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Space pioneer Lowell Randall, shown here in his Las Cruces workshop in 1954,... (Courtesy photo)
LAS CRUCES - Lowell Randall, described by his friend and biographer Joe Gold of Las Cruces, as "the last surviving member of a team of great pioneer rocket scientists who launched the U.S. space program," died Tuesday at Good Samaritan Las Cruces Village, Home Health Center. He was 96.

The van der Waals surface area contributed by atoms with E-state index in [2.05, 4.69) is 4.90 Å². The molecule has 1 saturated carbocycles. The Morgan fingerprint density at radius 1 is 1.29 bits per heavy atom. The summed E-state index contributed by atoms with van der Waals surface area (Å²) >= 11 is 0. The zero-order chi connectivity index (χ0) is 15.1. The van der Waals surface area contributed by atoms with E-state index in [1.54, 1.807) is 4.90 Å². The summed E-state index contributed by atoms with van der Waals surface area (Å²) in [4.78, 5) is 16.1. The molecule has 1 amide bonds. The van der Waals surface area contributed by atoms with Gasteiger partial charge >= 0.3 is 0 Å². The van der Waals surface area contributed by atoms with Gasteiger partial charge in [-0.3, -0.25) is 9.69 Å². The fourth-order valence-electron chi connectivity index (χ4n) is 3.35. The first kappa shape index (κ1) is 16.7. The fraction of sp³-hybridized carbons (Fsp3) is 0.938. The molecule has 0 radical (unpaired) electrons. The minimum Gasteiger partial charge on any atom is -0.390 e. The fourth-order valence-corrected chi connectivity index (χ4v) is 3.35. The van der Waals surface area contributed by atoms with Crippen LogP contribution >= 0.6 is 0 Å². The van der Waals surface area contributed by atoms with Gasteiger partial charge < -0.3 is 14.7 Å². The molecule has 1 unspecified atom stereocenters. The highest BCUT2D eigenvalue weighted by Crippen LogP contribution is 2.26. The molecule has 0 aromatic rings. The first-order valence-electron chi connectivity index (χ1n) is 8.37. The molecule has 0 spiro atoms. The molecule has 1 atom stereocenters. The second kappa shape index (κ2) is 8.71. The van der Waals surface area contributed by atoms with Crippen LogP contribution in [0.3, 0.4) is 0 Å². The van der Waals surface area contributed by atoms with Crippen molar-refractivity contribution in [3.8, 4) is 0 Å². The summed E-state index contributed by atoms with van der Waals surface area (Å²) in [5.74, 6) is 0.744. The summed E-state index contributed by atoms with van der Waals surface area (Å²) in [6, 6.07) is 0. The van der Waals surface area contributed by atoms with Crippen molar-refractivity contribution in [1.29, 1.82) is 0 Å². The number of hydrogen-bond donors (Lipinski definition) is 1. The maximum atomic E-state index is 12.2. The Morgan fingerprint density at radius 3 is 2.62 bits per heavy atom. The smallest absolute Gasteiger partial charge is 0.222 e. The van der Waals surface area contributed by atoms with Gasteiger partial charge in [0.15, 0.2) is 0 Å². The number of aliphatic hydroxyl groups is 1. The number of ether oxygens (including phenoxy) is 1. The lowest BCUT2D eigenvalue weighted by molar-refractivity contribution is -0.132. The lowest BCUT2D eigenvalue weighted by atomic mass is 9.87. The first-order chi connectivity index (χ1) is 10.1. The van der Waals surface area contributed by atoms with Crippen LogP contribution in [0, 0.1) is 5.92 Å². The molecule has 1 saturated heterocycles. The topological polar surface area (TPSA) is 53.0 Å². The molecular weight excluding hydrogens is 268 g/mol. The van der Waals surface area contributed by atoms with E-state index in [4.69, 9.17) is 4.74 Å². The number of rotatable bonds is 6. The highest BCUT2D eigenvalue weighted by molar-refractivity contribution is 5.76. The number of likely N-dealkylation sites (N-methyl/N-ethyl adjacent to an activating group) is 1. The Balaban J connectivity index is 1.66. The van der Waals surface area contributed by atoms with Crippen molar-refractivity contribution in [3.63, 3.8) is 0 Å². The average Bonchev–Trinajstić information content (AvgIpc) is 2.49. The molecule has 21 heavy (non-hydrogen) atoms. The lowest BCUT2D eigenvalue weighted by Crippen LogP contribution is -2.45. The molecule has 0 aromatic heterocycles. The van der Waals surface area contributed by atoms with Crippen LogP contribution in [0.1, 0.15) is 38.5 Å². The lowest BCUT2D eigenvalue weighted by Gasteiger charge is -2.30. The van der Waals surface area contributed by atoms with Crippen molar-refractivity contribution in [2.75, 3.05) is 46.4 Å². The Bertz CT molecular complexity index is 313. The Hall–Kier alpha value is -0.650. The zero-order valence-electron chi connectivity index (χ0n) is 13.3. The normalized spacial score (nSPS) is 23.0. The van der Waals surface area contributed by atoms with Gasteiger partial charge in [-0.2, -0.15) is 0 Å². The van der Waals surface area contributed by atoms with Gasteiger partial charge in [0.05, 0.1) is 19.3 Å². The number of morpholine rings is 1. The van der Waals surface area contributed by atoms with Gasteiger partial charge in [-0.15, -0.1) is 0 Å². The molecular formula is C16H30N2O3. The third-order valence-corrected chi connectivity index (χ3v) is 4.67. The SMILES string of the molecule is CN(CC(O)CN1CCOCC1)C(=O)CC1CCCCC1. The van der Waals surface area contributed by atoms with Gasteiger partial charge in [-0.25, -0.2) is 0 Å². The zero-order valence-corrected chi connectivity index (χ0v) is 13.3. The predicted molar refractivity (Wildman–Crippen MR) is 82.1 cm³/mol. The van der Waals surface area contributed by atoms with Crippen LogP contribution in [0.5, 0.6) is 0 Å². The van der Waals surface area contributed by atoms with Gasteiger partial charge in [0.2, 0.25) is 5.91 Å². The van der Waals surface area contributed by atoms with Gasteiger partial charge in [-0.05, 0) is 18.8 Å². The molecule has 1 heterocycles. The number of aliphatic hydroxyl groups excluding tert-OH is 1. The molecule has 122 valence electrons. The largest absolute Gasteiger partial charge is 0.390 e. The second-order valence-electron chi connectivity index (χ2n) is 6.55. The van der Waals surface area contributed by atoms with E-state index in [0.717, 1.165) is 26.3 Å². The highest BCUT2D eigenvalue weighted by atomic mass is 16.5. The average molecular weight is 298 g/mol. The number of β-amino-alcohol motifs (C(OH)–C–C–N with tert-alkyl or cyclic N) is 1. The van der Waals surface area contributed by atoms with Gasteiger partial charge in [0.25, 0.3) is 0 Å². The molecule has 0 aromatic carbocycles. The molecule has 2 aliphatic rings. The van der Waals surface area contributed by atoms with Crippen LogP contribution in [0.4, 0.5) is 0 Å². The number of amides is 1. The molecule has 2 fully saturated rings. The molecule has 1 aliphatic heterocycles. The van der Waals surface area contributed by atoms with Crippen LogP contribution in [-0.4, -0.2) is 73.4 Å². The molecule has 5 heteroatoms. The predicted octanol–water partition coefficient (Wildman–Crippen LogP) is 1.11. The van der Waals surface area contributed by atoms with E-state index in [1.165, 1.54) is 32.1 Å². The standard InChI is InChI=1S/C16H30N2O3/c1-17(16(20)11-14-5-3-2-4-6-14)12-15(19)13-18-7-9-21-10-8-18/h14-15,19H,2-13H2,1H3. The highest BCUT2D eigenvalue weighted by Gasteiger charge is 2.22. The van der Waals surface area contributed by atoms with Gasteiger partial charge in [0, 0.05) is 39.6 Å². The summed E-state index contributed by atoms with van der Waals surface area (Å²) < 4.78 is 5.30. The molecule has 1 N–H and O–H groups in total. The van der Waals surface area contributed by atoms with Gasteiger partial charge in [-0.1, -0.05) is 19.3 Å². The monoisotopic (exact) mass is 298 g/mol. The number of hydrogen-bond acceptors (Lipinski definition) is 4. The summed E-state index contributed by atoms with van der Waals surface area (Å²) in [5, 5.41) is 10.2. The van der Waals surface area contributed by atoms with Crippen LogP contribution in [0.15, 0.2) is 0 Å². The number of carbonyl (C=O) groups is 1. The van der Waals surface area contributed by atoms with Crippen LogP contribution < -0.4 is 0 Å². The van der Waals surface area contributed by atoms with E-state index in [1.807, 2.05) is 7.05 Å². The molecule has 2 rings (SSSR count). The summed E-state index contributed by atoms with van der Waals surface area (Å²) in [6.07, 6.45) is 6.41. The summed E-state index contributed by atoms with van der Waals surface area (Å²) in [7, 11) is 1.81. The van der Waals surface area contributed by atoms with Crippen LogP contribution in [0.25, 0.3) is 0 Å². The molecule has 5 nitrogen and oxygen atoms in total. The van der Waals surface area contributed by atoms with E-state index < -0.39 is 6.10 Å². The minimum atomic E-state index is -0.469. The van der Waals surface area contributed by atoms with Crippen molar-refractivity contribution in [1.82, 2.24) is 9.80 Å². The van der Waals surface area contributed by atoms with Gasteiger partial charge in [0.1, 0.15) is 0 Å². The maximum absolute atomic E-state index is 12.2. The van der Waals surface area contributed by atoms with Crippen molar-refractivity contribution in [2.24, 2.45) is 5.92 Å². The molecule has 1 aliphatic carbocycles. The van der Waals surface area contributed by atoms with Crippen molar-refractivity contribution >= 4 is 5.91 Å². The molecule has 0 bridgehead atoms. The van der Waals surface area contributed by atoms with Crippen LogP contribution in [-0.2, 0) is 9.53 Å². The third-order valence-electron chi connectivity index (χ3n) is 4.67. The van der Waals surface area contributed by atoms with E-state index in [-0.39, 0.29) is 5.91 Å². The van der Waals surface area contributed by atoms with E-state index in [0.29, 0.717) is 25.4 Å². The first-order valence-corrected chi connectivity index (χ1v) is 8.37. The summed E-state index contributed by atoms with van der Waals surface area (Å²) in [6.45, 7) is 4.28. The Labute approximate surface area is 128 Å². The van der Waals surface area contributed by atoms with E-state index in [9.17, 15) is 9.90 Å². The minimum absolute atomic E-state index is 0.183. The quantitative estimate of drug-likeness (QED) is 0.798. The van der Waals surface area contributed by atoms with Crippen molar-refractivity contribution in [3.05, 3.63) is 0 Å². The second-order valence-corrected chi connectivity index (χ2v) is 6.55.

A contemporary and New Mexico colleague of legendary rocketry pioneer Robert Goddard and Pluto's discoverer Clyde Tombaugh, Randall's career at a rocket engineer stretched from the 1930s through World War II and late 20th century space program research, and included duty as chief test engineer with the U.S. Naval Research Station at Annapolis, Md., and work with corporate and governmental programs throughout the U.S. to develop and test cutting-edge technology for a series of rockets, aircraft and intercontinental ballistic missiles, before his 1978 retirement from White Sands Missile Range.